Reflex sympathetic dystrophy syndrome (RSD) is a rare disorder involving the sympathetic nervous system. Also, called complex regional pain syndrome (CRPS), RSD is characterized by severe, chronic, and burning pain.
What is the sympathetic nervous system?
The sympathetic nervous system is a portion of the autonomic nervous system that regulates involuntary functions of the body, including constricting blood vessels, increasing heart rate, and elevated blood pressure. Abnormal and excessive responses of the sympathetic nervous system are responsible for the symptoms associated with RSD, such as swollen skin, redness, temperature changes, and vasomotor instability (perspiration).
What tests are used to diagnose complex regional pain syndrome?
Diagnosing CRPS is based on your medical history and physical examination. No single diagnostic test is used, but some include:
Sympathetic nervous system tests – Used for disturbances in the nervous system.
Bone scan – Used to detect bone changes, and involves a radioactive substance injected into the veins.
Magnetic resonance imaging (MRI) scan – Used to capture tissue changes in the body.
X-rays – Loss of minerals from the bones, which show up on x-rays in later disease stages.
What are the treatment options for RSD?
Treatment options include:
Physical therapy – Daily PT begins with whirlpool and paraffin wax baths, which are sometimes beneficial to maintain mobility. Ice/heat applications are not used because they overstimulation nerve endings and increase discomfort. In addition, they splint the affected area so the patient can rest and prevent muscle contractures.
Transcutaneous nerve stimulation (TENS) – Used to treat many people during the early stages of RSD, TENS alters nerve transmissions and blocks nerve impulses. The device is worn outside the body, and it alters nerve function.
Local and/or systemic glucocorticosteroid drugs – These are useful with RSD. They decrease inflammation around the nerve.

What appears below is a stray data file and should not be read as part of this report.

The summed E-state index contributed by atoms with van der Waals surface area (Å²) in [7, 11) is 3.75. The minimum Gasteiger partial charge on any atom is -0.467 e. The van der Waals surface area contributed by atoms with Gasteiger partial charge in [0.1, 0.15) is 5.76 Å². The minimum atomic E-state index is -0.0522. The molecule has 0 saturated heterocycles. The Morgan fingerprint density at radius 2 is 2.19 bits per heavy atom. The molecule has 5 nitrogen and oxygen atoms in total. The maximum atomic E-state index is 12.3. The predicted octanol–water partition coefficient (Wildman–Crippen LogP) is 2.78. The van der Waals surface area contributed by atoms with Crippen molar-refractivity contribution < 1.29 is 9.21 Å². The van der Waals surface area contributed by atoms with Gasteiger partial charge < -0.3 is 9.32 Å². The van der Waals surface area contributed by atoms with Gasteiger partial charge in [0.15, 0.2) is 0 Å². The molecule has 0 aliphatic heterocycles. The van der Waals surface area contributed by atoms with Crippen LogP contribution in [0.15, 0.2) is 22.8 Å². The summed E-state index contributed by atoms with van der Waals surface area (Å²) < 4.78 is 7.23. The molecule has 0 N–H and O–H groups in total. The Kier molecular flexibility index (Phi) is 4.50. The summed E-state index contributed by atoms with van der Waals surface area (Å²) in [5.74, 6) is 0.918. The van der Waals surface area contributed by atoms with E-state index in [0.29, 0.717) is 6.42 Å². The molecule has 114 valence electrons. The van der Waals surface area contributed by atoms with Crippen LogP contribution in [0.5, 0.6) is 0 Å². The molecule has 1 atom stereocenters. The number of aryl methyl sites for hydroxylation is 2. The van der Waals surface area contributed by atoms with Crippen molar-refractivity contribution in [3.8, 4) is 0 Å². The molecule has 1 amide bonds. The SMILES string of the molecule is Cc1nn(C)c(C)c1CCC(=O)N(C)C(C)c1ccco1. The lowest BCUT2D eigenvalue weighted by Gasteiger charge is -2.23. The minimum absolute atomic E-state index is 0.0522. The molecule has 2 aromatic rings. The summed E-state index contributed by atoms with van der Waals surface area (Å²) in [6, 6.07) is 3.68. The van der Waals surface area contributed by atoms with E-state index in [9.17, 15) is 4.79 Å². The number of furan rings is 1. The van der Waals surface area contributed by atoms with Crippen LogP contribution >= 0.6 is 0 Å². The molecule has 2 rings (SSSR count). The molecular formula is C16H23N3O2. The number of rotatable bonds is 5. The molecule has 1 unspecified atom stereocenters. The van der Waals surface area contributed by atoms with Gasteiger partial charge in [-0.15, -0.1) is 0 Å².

Intravenous infusion – Certain drugs block nerve function when given IV, such as beta blockers (propranolol), anticonvulsants (phenytoin), and vasodilators (nifedipine).
Nerve group injections – Buflomedil, lidocaine, and bupivacaine can be injected onto the nerves that supply the extremity. The stellate ganglion block is used for upper arms. The lumbar sympathetic block is used for the lower extremities, and this provides rapid relief of pain for many.
Sympathectomy – A chemical procedure used to destroy certain blood vessels, which contribute to symptoms. This allows vessels to dilate, improving blood flow and reducing pain.
Ketamine infusion – This is an anesthetic drug used for blocking certain receptors that regulate pain. Ketamine prevents the passage of ions through the body, which interrupts pain signal transduction and gives the body a chance to reboot.
Spinal cord stimulation (SCS) – The stimulator implant is inserted into the body, and wires run from the device to electrodes placed along the spinal cord.
Antidepressants – These medicines are used to help with depression, but they also work for pain. Tricyclic antidepressants include amitriptyline and nortriptyline.
Intrathecal medication pump – The pump is placed inside the body, and a tube runs from the device to the dural space near the spinal cord. These medicines include morphine, Demerol, and other opioids that alleviate pain.
Psychological counseling – Because RSD can cause serious psychological distress, counseling helps for emotional support and to learn ways to cope with problems. Frustration, anger, and denial are common co-occurring problems with chronic illness. Through counseling, the patient learns better coping skills, such as meditation and relaxation.
Topical analgesics – These include medications that reduce hypersensitivity, such as capsaicin cream (Zostrix and Capsin), as well as lidocaine patches (Lidoderm).
Biofeedback – These techniques help relax the body and relieve pain, teaching patients to learn how to cope.